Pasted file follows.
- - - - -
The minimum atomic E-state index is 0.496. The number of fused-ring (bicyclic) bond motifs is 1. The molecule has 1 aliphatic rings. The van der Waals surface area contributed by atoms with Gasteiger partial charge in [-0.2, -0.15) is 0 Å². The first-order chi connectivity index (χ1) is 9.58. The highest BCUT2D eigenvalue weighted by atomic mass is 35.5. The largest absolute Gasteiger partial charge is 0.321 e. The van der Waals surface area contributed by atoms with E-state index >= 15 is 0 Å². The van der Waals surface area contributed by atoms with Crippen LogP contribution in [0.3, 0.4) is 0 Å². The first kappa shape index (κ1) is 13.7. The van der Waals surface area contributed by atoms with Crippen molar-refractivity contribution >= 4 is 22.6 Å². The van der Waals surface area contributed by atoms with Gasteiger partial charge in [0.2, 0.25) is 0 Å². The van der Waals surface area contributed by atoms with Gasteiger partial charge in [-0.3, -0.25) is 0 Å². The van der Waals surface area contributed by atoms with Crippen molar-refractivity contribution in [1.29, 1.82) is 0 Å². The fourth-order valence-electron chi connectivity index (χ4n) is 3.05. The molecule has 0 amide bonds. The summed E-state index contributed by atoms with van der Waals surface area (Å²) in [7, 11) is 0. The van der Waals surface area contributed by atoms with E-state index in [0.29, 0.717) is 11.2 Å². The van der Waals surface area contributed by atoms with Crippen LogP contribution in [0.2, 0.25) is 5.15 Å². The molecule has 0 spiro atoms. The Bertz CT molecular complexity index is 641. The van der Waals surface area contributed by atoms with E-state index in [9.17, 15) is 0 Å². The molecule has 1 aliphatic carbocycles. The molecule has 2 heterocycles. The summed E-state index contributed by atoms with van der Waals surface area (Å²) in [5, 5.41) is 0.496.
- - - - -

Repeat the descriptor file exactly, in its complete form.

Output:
The minimum atomic E-state index is 0.496. The number of fused-ring (bicyclic) bond motifs is 1. The molecule has 1 aliphatic rings. The van der Waals surface area contributed by atoms with Gasteiger partial charge in [-0.2, -0.15) is 0 Å². The first-order chi connectivity index (χ1) is 9.58. The highest BCUT2D eigenvalue weighted by atomic mass is 35.5. The largest absolute Gasteiger partial charge is 0.321 e. The van der Waals surface area contributed by atoms with E-state index >= 15 is 0 Å². The van der Waals surface area contributed by atoms with Crippen LogP contribution in [0.3, 0.4) is 0 Å². The first kappa shape index (κ1) is 13.7. The van der Waals surface area contributed by atoms with Crippen molar-refractivity contribution >= 4 is 22.6 Å². The van der Waals surface area contributed by atoms with Gasteiger partial charge in [0.2, 0.25) is 0 Å². The van der Waals surface area contributed by atoms with Gasteiger partial charge in [-0.3, -0.25) is 0 Å². The van der Waals surface area contributed by atoms with Crippen molar-refractivity contribution in [1.29, 1.82) is 0 Å². The fourth-order valence-electron chi connectivity index (χ4n) is 3.05. The molecule has 0 amide bonds. The summed E-state index contributed by atoms with van der Waals surface area (Å²) in [7, 11) is 0. The van der Waals surface area contributed by atoms with E-state index in [0.29, 0.717) is 11.2 Å². The van der Waals surface area contributed by atoms with Crippen LogP contribution in [0.2, 0.25) is 5.15 Å². The molecule has 0 spiro atoms. The Bertz CT molecular complexity index is 641. The van der Waals surface area contributed by atoms with E-state index in [9.17, 15) is 0 Å². The molecule has 1 aliphatic carbocycles. The molecule has 2 heterocycles. The summed E-state index contributed by atoms with van der Waals surface area (Å²) in [5, 5.41) is 0.496.